1. What was the magnitude of the treatment effect.”


NOTE: The investigators used an effect size (ES) of 1.00 or more as evidence of effectiveness (p. 567); there was no gradation for effectiveness.

OUTCOME #1: Improved accuracy (speech sound, lexical stress, segmentation/concordance) on target probe

  • P1 – ES was 3.55 (random) and 4.04 (block)
  • P2 – ES was 0.62 (blocked); random could not be calculated because of zero variance.
  • P3 – ES was 3.16 (random) and 1.50 (block)
  • P4 – ES was 1.31 (random) and 1.69 (block)


  1. Was information about treatment fidelity adequate? Yes. Treatment fidelity ranged from 61% to 88%. One P was associated with percentages ranging from 61% to 71%. All other Ps had percentages of 75% or above.



  1. Were maintenance data reported? Yes. There were multiple specific targets for each of the Ps. Although there were some exceptions, for the most part, Ps did not maintain their gains in therapy at a follow-up session one month after termination of the investigation.



  1. Were generalization data reported? Yes Generalization varied; overall should be described as limited.








PURPOSE: To improve motor speech learning

POPULATION: Childhood Apraxia of Speech; Child







DOSAGE: 3 times a week,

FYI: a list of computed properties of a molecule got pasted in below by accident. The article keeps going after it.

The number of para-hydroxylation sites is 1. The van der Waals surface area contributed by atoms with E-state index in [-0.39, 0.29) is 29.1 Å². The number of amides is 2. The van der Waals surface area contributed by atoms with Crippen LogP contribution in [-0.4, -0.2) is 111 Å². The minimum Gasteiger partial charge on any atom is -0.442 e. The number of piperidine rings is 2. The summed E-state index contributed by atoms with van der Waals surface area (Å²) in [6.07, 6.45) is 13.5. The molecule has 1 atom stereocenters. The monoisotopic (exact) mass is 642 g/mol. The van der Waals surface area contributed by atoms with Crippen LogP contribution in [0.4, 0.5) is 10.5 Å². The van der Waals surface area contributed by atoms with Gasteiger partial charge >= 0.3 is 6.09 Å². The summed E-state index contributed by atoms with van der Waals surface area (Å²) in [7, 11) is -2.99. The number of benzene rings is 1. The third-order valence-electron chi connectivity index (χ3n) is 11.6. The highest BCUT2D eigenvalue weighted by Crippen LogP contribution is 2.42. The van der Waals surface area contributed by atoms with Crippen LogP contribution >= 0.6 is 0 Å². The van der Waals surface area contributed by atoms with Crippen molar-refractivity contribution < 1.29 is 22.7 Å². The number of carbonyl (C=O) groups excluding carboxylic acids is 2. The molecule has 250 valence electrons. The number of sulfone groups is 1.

ADMINISTRATOR: SLP or a graduate clinician


STIMULI: visual stimuli (index cards—10 of each target), auditory stimuli, tactile cues



  • The investigators use Dynamic Temporal and Tactile Cueing (DTTC) as a treatment but they compared using random and blocked practice schedules for their investigation.
  • DTTC includes motor learning, modeling, integral stimulation, drill, focus on core vocabulary, rate reduction, variation in gap between C’s model and P’s attempt, tactile cues, reinforcement, and variation in feedback schedule.
  • Blocked Practice = index cards for the same word were practiced together and then C moved on to the next word
  • Random Practice = C shuffled the all the cards that were to be used for that day’s session


  • C provided verbal feedback to P only 60% of the time
  • Steps in DCCT

1. C directs P “Watch me, listen carefully, and repeat after me” (p. 577). C then produces the target word on the index card.

2. When P is correct, C waits 2 to 3 seconds, and either

– provides feedback (60% of the time) and reinforces C tangibly (e.g., stickers or bubbles) and

– goes to the next word.

3. When P is incorrect,

– during feedback trials (60% of the time)

  • C waits 2- 3 seconds
  • C notes that the production was not accurate and describes how it was inaccurate
  • up to 2 times, C and P slowly and simultaneously produce the target word
  • C then fades support by only mouthing the target word during an attempt to produce it
  • C produces the word and P immediately imitates it
  • C waits 2 to 3 seconds before providing feedback

– during No Feedback trials (40% of the time)

  • C waits 2- 3 seconds
  • up to 2 times, C and P slowly and simultaneously produce the target word
  • C then fades support by only mouthing the target word during an attempt to produce it
  • C produces the word and P immediately imitates it
  • C waits 2 to 3 seconds and then says “Now let’s do another one” (p. 577).